Headache Medication for a Breastfeeding Patient

The purpose of this discussion is to select appropriate medications depending on a certain case. Thus, the case of Mia, a 35-year-old female with severe headaches, is selected. The clinical problem is the following one: the woman experiences occasional severe headaches (migraines) which make her take drugs that were not prescribed for her case. Furthermore, the patient breastfeeds her 2-month-old infant. Clinical goals for this case include minimizing pain, increasing the quality of life, and avoiding adverse effects on a child.

Non-pharmacological interventions include keeping a diary to determine migraine triggers, keeping a diet to avoid consuming alcohol and caffeine, following regular sleep patterns, and avoiding loud noise or bright light if they are noticed to be triggers of migraines (Serrano, Buse, Manack Adams, Reed, & Lipton, 2015). The clinical practice guideline which can be used to determine treatment decisions for the case of migraine was developed and reviewed by the American Headache Society (AHS) and the American Academy of Neurology (AAN) in 2012 to update the information regarding the most advanced approaches to overcoming the problem (American Academy of Neurology, 2012). The provided guidelines are “the result of a systematic search, expert review, and synthesis of relevant evidence for preventive treatments of episodic migraine” (Loder, Burch, & Rizzoli, 2012, p. 931). Still, there is a lack of evidence to prove strong effects of some medications. The identified population includes adults suffering from migraine symptoms.

The class of medications appropriate for the patient’s case is triptans. It is possible to choose sumatriptan (Imitrex) because studies indicate its safety for those women who breastfeed infants (Davanzo, Bua, Paloni, & Facchina, 2014; Hutchinson et al., 2013). The decision is also based on analyzing the patient’s age, gender, and symptoms of the disease. A safe dosage for this woman is 5 mg that equals one spray into one nostril. During a day, it is possible to repeat the procedure in two hours if there is no relief. The dosage is appropriate to minimize the concentration of sumatriptan in the breast milk (Davanzo et al., 2014). This medication should be selected instead of non-steroidal anti-inflammatory drugs which can be ineffective to cope with migraines and instead of antiemetics, neuroleptics, and opioids which can be characterized by high toxicity (Woo & Wynne, 2012). Thus, many of these drugs are not compatible with breastfeeding and provoke side effects. The use of triptans during pregnancy is questionable, but studies indicate that the use of sumatriptan while breastfeeding is safe (Hutchinson et al., 2013). The price of Imitrex nasal spray (5 mg) is about $50-$55. It cannot be purchased in Walmart or Target stores.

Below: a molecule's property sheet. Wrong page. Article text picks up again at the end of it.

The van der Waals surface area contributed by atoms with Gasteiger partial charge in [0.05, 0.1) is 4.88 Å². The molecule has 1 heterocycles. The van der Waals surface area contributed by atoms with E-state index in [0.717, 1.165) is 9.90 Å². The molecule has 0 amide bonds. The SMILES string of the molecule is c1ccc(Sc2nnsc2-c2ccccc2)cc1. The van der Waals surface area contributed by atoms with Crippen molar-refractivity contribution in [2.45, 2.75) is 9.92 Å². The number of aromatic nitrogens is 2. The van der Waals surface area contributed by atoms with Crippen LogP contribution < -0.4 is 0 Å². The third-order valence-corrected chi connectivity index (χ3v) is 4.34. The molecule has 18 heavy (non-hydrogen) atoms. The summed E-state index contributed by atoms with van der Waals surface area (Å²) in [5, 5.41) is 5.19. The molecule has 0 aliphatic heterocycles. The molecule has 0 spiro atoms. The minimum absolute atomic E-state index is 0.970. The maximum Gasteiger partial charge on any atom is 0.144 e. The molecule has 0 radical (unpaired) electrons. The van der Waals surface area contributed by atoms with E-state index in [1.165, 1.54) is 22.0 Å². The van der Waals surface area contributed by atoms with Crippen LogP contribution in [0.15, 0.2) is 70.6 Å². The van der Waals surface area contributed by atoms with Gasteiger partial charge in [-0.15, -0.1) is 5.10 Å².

Sumatriptan is expected to block pain within 30 minutes after using a spray. Imitrex is most effective when it is used when the first signs of a migraine are observed. If one dose is needed to relieve pain, this medication is effective. If two doses (10 mg/day) are required, it is necessary to monitor the patient’s state during a month. It is also important to monitor whether a migraine is observed more than four times a month. When some side effects, including dizziness, unpleasant taste, or numbness, are observed, it is important to stop using Imitrex, and a new treatment will be prescribed. The major drug-drug interactions are identified for Imitrex and ergotamines, other triptans, Monoamine Oxidase-A inhibitors, and serotonin-specific reuptake inhibitors (Hutchinson et al., 2013). There are no drug-food interactions. Before taking the medication, the patient should be educated regarding the following aspects: it is ineffective to use a spray when there are no signs of a migraine; it is reasonable to breastfeed an infant before using a spray; it is inappropriate to use more than 20 mg of Imitrex for this patient during 24 hours.

References

American Academy of Neurology. (2012). Update: Pharmacologic treatment for episodic migraine prevention in adults. Web.

Davanzo, R., Bua, J., Paloni, G., & Facchina, G. (2014). Breastfeeding and migraine drugs. European Journal of Clinical Pharmacology, 70(11), 1313-1324.

Hutchinson, S., Marmura, M. J., Calhoun, A., Lucas, S., Silberstein, S., & Peterlin, B. L. (2013). Use of common migraine treatments in breast‐feeding women: A summary of recommendations. Headache: The Journal of Head and Face Pain, 53(4), 614-627.

Loder, E., Burch, R., & Rizzoli, P. (2012). The 2012 AHS/AAN guidelines for prevention of episodic migraine: A summary and comparison with other recent clinical practice guidelines. Headache: The Journal of Head and Face Pain, 52(6), 930-945.

Serrano, D., Buse, D. C., Manack Adams, A., Reed, M. L., & Lipton, R. B. (2015). Acute treatment optimization in episodic and chronic migraine: Results of the American Migraine Prevalence and Prevention (AMPP) study. Headache: The Journal of Head and Face Pain, 55(4), 502-518.

Woo, T. M., & Wynne, A. L. (2012). Pharmacotherapeutics for nurse practitioner prescribers (3rd ed.). Philadelphia, PA: F.A. Davis Company.